The book has 422 pages, 973 articles, either 189,978 words and 69 line drawings by Alison Litherland. A Kindle version wil be available later in 2017.

Who is this book for?

As its subtitle says, it is for non-native speakers of English. With that I deliberately do not say students, though upper-intermediate and advanced students (and perhaps even their teachers) will certainly find it useful. I have more in mind. I know that there are very many people all over the world who need to use English in the course of their daily life as professional people, as businesspeople, or as students of subjects other than the English language. These are people who expect to have constant access to a dictionary but find that that dictionary does not answer all of their queries, at least not in a way that a non-specialist can easily understand. It is my intention that people who expect to have a bilingual dictionary of English and their own language on their bookshelves will want to have this book beside it.

What is in this book?

The contents of this book fall into three basic categories, although it is presented as one continuous dictionary. There are detailed grammar articles covering such topics as verb tenses, modal auxiliary verbs, the use of articles, tag questions, etc. Some vocabulary items are included: for example above and over, and why draw seems to mean so many things, and all the various words that mean hit. There are articles that present cultural material from a language point of view: law, police, Christmas contain the words that are associated with these topics, presented in a coherent text form. The book contains phonetic transcriptions of the pronunciation of many words in the symbols of the International Phonetic Alphabet, and it also describes the pronunciations of Keats and Yeats, and of John Maynard Keynes and Milton Keynes.

By way of a preface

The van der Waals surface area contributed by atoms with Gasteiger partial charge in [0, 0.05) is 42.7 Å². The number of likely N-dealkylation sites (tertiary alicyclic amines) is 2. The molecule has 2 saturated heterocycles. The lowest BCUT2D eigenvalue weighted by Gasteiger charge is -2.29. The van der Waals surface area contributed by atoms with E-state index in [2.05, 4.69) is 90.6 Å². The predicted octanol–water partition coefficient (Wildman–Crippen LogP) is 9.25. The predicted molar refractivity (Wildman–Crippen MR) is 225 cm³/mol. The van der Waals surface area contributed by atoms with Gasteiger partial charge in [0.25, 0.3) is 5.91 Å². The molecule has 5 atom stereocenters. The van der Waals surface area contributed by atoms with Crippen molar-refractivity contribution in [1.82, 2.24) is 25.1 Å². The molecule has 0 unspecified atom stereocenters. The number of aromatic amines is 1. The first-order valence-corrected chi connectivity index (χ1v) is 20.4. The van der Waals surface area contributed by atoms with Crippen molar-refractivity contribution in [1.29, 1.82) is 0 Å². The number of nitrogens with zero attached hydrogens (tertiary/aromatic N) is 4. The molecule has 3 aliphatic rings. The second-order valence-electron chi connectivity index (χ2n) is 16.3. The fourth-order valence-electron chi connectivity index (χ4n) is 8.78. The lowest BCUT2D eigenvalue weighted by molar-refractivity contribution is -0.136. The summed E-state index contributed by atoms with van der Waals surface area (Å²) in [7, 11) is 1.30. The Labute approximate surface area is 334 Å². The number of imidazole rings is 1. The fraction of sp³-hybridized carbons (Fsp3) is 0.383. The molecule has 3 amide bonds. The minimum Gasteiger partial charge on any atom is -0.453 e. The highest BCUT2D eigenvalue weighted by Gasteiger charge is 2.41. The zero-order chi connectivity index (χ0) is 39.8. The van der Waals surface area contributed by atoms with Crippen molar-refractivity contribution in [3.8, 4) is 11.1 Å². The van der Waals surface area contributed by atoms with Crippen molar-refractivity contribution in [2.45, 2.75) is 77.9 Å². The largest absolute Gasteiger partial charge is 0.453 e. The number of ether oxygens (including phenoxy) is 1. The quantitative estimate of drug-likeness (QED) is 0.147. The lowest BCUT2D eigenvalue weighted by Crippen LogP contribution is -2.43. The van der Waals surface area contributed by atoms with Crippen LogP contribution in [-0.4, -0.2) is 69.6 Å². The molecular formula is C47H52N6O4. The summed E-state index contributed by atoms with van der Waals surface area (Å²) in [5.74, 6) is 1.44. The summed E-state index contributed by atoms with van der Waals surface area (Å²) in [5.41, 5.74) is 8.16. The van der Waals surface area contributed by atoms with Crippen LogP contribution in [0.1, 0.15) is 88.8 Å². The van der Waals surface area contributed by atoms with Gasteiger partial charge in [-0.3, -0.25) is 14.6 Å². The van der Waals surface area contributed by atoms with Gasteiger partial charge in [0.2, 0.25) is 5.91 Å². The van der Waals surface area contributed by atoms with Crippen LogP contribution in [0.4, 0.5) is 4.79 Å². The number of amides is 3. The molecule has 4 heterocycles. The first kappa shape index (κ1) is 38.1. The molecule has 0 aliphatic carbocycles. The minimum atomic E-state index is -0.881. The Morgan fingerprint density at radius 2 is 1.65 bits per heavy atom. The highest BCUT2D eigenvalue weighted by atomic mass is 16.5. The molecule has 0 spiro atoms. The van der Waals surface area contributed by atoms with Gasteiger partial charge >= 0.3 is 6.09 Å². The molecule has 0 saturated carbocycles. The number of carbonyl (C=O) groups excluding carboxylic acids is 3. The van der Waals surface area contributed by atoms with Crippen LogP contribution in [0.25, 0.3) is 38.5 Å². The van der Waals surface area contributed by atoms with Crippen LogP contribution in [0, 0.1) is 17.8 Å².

On the fifteenth of October (or thereabouts) 1990, as I sat teaching a Proficiency class in Barcelona, while the students were coming to terms with the fact that a British mayor is quite a different thing from a Spanish alcalde, the idea of writing a usage guide to the English language first came to my mind. After several stops and starts, not least because I had to work and earn money, I took it up seriously in November 1999 with the first of what was to become a series of weekends once a term in the peaceful atmosphere of Queens’ College Cambridge and the book was essentially completed in 2002, having acquired a size and scope that were far greater than I had originally planned. However, for various personal reasons I then had to leave it for a year before I could start marketing it. I approached a number of EFL publishers, who were very polite and enthusiastic about it in principle, but informed me that it did not fit in with their programmes. It seems that publishing companies are like ocean-going liners or oil-tankers; once they are in motion, diversion from the planned route is impossible. Oxford acknowledged my proposal by return of post and rejected it a few days later because, despite its evident quality, it did not fit in with their schedule for the next few years. Another very large and very important University Press, which I prefer not to name, managed to lose the copy of the draft that I sent them. When I found this out some three months later, I re-sent my proposal and they declined it promptly, suggesting the name of a smaller publisher that I might approach; that came to nothing. The director of one publishing company, Summertown Publishing in Oxford, even rang me from Britain on the very day that he received my book to tell me that he was extremely impressed with it, and that he sincerely hoped that I would find a publisher for it, but sadly it just did not fit in with his company's programme and regretfully he had to decline it. On the other hand, I thank him sincerely for taking the trouble to reply promptly - or indeed at all. I have found that not all publishers are so courteous.